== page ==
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It's a bit of a code smell, and your gut feeling is right about this not being a good solution. But instead of passing the arguments, extract the method and the three parameters into a separate class. This class takes the arguments in the constructor and exposes the one method. Something tells me that this one method is actually doing something that can be ...


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If I came across a method called AddRecord, I'd conclude - from it's name - that it was a statement, not a yes/no question. It's not asking me if I want to add a record; I'm telling it to do so. Therefore I'd expect one of two possible return types, depending on whether I'm thinking OO or functional: void - I've commanded it to do something. If there's a ...


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You're right that it's generally best to let other code's exceptions propagate through yours unimpeded. Where I work, this is called being "exception-agnostic". Now for the hard part. The return values of your functions are part of your public API. Having a return value that doesn't mean anything is a lot like having a method that doesn't do anything when ...


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In my opinion, methods should either return a value or have a side effect, but not both. In this answer to another question the author quotes the source of that practice. In your examples, you handle a situation in which you try to add an element to a collection that could be or could not be initialized. My suggestion is that you either throw an exception ...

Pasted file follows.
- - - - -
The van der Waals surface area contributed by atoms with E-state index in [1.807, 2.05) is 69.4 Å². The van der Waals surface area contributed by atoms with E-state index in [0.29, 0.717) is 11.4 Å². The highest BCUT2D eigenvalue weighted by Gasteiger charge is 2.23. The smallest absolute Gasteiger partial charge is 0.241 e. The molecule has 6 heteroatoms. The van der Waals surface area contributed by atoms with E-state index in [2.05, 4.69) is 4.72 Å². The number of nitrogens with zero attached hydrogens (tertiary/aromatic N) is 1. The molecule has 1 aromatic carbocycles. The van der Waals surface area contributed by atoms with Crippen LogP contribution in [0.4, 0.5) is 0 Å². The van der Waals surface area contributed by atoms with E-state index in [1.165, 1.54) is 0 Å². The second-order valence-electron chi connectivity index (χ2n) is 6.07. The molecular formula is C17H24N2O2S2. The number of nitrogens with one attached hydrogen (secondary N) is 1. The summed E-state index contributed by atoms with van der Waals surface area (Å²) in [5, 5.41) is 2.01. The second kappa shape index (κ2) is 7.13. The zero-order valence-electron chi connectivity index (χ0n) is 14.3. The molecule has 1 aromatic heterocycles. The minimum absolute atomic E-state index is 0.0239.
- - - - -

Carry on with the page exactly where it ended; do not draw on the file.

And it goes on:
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It's basically YAGNI. All the concrete collections in the standard library are mutable, implementing or inheriting the optional operations. They don't care about general purpose immutable collections and neither do the vast majority of Java developers. They're not going to create an entire interface hierarchy just for immutable collections, then not ...


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Look at the following interfaces: Collection List Map Set These interfaces all declare mutating methods as optional. This is implicitly documenting the fact that the Collections class is able to return implementations of those interfaces that are immutable: that is, those optional mutation operations are guaranteed to fail. However, per the contract in ...


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This: app.route('/', method='GET')(home) ... Is the same as this: func = app.route('/', method='GET') func(home) In other words, app.route(...) returns a function, which is then called.



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